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Speech: Little - Labour Party Conference

E nga mana
E nga tapu
E Te whanau o te roopu reipa
Tena koutou katoa
Talofa lava
Kia orana
Malo e lelei
Nǐ hǎo
Jacinda, thank you so much for that introduction.
Can I acknowledge party president Nigel Haworth, and all of our hard working New Zealand Councillors.
I want to thank our wonderful MPs. You are well served by your caucus. There’s only one problem – there isn’t enough of them.
Winning Mt Roskill and getting Michel Wood adds one. Next year, we add more.
I also want to acknowledge the great team who’ll be leading the campaign next year. Our wonderful new General Secretary and campaign manager Andrew Kirton, and Campaign chair Phil Twyford.
I especially want to thank my deputy Annette King. You know, last year a journalist described Annette as a cross between your favourite grandmother and a Mafioso boss. I make no comment on that, but Annette’s doing a great job.
Last, and most of all, I want to acknowledge you, our fantastic party members.
I’ve had the chance to see many of you over the last two years.
Those of you who saw a certain rug probably got a chance to see more of me than you wanted.
Honestly though, I was very flattered by that rug’s depiction of me.
They really made my arms look much bigger than they are.
I think the style of art for that rug is called socialist realism. I’m just thankful it wasn’t cubism.
Delegates, we’ve had a fantastic conference.
Yesterday we launched out Future of Work report, which yet again proved Labour is the party of ideas in New Zealand. Grant Robertson thank you for leading this very important project.
For over 100 years now, Labour has been New Zealand’s party of ideas. No organisation in our country’s history has the same record of delivering progress for our people.
From building the welfare state to restoring the mana of the Treaty of Waitangi;
From going nuclear free to winning marriage equality;
From our first sovereign wealth fund to tackling the future of work, Labour is the party that has done the things that define us as a country, and that laid the foundations for progress for our great nation.
That is our legacy. It's up to all of us to build on it.
Section One: Helen Kelly
I would like to take a moment to pay tribute to Helen Kelly.
The Labour movement has lost a warrior.
New Zealand has lost one of its greatest daughters.
And many of us have lost a friend.
All our thoughts are with Steve, Dylan, Cath, and Max as they come to terms with losing Helen.
To them, Helen was a partner, a mother, a daughter, a sister.
To all of us, Helen was a champion, an advocate, an agitator. She was an inspiration.
Whether she was fighting for fair wages, safety at work, or for access to medicine, Helen epitomised the best of New Zealand values.
When she saw others in need, she offered to help.
When she saw wrong, she strove to right it.
Helen stood in no one's shadow, and we will miss her greatly.
But, delegates, Helen would say:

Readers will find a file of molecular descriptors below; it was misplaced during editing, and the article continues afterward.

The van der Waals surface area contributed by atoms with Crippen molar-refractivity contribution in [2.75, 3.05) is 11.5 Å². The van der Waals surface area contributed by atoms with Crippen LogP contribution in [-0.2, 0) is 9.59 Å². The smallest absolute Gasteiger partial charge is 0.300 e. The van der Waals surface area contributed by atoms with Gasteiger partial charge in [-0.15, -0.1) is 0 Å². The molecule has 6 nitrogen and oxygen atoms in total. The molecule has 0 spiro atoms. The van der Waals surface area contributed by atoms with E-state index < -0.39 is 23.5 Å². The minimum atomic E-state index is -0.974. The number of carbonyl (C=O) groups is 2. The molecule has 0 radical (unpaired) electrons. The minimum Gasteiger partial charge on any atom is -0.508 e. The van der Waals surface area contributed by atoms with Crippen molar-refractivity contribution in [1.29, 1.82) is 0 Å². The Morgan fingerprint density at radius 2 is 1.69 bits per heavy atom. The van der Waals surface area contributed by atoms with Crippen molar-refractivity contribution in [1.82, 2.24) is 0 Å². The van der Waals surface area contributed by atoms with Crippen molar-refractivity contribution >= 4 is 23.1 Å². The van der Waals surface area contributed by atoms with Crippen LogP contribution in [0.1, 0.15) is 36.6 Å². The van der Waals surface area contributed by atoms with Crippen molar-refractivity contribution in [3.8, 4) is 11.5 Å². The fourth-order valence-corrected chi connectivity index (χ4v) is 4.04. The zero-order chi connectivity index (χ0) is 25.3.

“Don’t mourn, organise.”
The best way to honour Helen’s memory is to keep fighting without tiring, without flinching. To never give up and to make the changes we need.
Delegates, I’ve been the Leader of our Party for nearly two years now.
In that time, I’ve had the opportunity to meet some incredible New Zealanders.
Kiwis who are doing amazing things, leading the world, helping others.
People like Peter Beck of RocketLab whose passion for outer space and sheer determination will see New Zealand as one of the few countries in the world offering commercial services in small satelite deployment. Which for me was unthinkable as a 15 year old bopping to Mi-sex singing Space Race.
People like the senior boys at St Thomas College in Christchurch who, every year, enter the nationwide young enterprise scheme, and insist on an entry that has social benefits, not just commercial benefits. And who every year win recognition for the quality of their entry and the compassion behind it.
People like the young couple who ten years ago started an online retail business in their garage selling baby clothes, who now, have a staff of 15, and insist that no one gets paid less than the living wage.
It comes down to this. We are a great country because we are a great people.
We’re fair minded.
We are not, by nature, mean-spirited.
We’re ambitious and we grab opportunities with both hands.
If you give New Zealanders a fair chance, a decent shot, there’s nothing we can’t achieve.
Delegates, that’s what our party has always believed.
For 100 years now, we’ve stood for that fair go. For everyone.
Our time in government has been about building a country where everyone can live up to their potential and no one is left out or left behind.
And right now, that is the approach we need more than ever.
Because there’s another side to our country today.
For all the great things Kiwis are doing, too many people are missing out.
Inequality and poverty are rising.
The housing crisis is raging on.
And the things people rely on to give them opportunity – the health services to keep us well, the police to keep us safe, and the schools for our kids – all those things are under pressure.